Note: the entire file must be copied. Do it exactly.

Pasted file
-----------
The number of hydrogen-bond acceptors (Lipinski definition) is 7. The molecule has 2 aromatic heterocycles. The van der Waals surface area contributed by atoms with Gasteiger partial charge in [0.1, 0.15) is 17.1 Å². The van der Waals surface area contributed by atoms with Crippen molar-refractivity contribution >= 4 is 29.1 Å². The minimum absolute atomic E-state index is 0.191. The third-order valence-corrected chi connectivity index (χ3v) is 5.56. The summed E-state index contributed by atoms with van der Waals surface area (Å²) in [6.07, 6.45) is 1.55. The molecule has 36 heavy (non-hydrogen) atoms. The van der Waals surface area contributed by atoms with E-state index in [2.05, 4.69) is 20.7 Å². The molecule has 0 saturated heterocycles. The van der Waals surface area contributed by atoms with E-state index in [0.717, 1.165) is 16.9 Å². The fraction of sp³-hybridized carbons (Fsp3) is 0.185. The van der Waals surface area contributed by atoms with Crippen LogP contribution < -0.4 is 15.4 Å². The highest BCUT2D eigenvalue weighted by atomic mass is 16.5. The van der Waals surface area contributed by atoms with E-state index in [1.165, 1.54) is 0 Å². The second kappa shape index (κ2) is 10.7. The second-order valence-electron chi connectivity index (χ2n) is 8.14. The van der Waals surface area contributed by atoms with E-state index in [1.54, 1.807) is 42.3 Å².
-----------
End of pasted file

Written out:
The number of hydrogen-bond acceptors (Lipinski definition) is 7. The molecule has 2 aromatic heterocycles. The van der Waals surface area contributed by atoms with Gasteiger partial charge in [0.1, 0.15) is 17.1 Å². The van der Waals surface area contributed by atoms with Crippen molar-refractivity contribution >= 4 is 29.1 Å². The minimum absolute atomic E-state index is 0.191. The third-order valence-corrected chi connectivity index (χ3v) is 5.56. The summed E-state index contributed by atoms with van der Waals surface area (Å²) in [6.07, 6.45) is 1.55. The molecule has 36 heavy (non-hydrogen) atoms. The van der Waals surface area contributed by atoms with E-state index in [2.05, 4.69) is 20.7 Å². The molecule has 0 saturated heterocycles. The van der Waals surface area contributed by atoms with E-state index in [0.717, 1.165) is 16.9 Å². The fraction of sp³-hybridized carbons (Fsp3) is 0.185. The van der Waals surface area contributed by atoms with Crippen LogP contribution < -0.4 is 15.4 Å². The highest BCUT2D eigenvalue weighted by atomic mass is 16.5. The van der Waals surface area contributed by atoms with E-state index in [1.165, 1.54) is 0 Å². The second kappa shape index (κ2) is 10.7. The second-order valence-electron chi connectivity index (χ2n) is 8.14. The van der Waals surface area contributed by atoms with E-state index in [1.54, 1.807) is 42.3 Å².